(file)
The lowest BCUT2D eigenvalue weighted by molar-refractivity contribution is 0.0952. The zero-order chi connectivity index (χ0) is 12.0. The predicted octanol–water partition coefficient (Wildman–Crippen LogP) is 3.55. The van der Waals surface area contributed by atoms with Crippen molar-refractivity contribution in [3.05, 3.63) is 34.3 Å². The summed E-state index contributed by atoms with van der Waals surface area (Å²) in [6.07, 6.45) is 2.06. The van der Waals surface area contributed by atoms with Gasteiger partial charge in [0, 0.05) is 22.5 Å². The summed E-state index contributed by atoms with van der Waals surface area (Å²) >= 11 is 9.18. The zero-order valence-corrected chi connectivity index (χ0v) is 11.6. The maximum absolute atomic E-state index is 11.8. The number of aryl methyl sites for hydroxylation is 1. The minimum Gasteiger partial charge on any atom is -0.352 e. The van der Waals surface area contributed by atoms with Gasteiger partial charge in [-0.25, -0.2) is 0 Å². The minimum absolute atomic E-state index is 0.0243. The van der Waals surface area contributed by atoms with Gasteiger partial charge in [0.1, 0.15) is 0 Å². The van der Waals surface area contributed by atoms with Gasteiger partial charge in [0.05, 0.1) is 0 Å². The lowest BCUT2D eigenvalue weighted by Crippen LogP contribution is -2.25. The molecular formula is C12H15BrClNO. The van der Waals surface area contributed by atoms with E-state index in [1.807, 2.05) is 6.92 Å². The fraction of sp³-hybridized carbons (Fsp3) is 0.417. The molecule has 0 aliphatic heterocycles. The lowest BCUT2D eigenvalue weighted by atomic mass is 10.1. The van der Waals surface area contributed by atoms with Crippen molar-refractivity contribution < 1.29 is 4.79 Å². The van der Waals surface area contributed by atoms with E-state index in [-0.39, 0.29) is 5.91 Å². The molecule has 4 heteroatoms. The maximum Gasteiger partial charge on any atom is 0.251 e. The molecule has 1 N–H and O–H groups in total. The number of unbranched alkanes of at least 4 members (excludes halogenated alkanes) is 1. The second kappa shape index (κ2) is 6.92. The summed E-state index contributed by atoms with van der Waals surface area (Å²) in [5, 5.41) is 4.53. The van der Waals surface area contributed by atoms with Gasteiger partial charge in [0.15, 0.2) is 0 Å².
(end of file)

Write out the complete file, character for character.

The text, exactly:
The lowest BCUT2D eigenvalue weighted by molar-refractivity contribution is 0.0952. The zero-order chi connectivity index (χ0) is 12.0. The predicted octanol–water partition coefficient (Wildman–Crippen LogP) is 3.55. The van der Waals surface area contributed by atoms with Crippen molar-refractivity contribution in [3.05, 3.63) is 34.3 Å². The summed E-state index contributed by atoms with van der Waals surface area (Å²) in [6.07, 6.45) is 2.06. The van der Waals surface area contributed by atoms with Gasteiger partial charge in [0, 0.05) is 22.5 Å². The summed E-state index contributed by atoms with van der Waals surface area (Å²) >= 11 is 9.18. The zero-order valence-corrected chi connectivity index (χ0v) is 11.6. The maximum absolute atomic E-state index is 11.8. The number of aryl methyl sites for hydroxylation is 1. The minimum Gasteiger partial charge on any atom is -0.352 e. The van der Waals surface area contributed by atoms with Gasteiger partial charge in [-0.25, -0.2) is 0 Å². The minimum absolute atomic E-state index is 0.0243. The van der Waals surface area contributed by atoms with Gasteiger partial charge in [0.1, 0.15) is 0 Å². The van der Waals surface area contributed by atoms with Gasteiger partial charge in [0.05, 0.1) is 0 Å². The lowest BCUT2D eigenvalue weighted by Crippen LogP contribution is -2.25. The molecular formula is C12H15BrClNO. The van der Waals surface area contributed by atoms with E-state index in [1.807, 2.05) is 6.92 Å². The fraction of sp³-hybridized carbons (Fsp3) is 0.417. The molecule has 0 aliphatic heterocycles. The lowest BCUT2D eigenvalue weighted by atomic mass is 10.1. The van der Waals surface area contributed by atoms with Crippen molar-refractivity contribution < 1.29 is 4.79 Å². The van der Waals surface area contributed by atoms with E-state index in [-0.39, 0.29) is 5.91 Å². The molecule has 4 heteroatoms. The maximum Gasteiger partial charge on any atom is 0.251 e. The molecule has 1 N–H and O–H groups in total. The number of unbranched alkanes of at least 4 members (excludes halogenated alkanes) is 1. The second kappa shape index (κ2) is 6.92. The summed E-state index contributed by atoms with van der Waals surface area (Å²) in [5, 5.41) is 4.53. The van der Waals surface area contributed by atoms with Gasteiger partial charge in [0.15, 0.2) is 0 Å².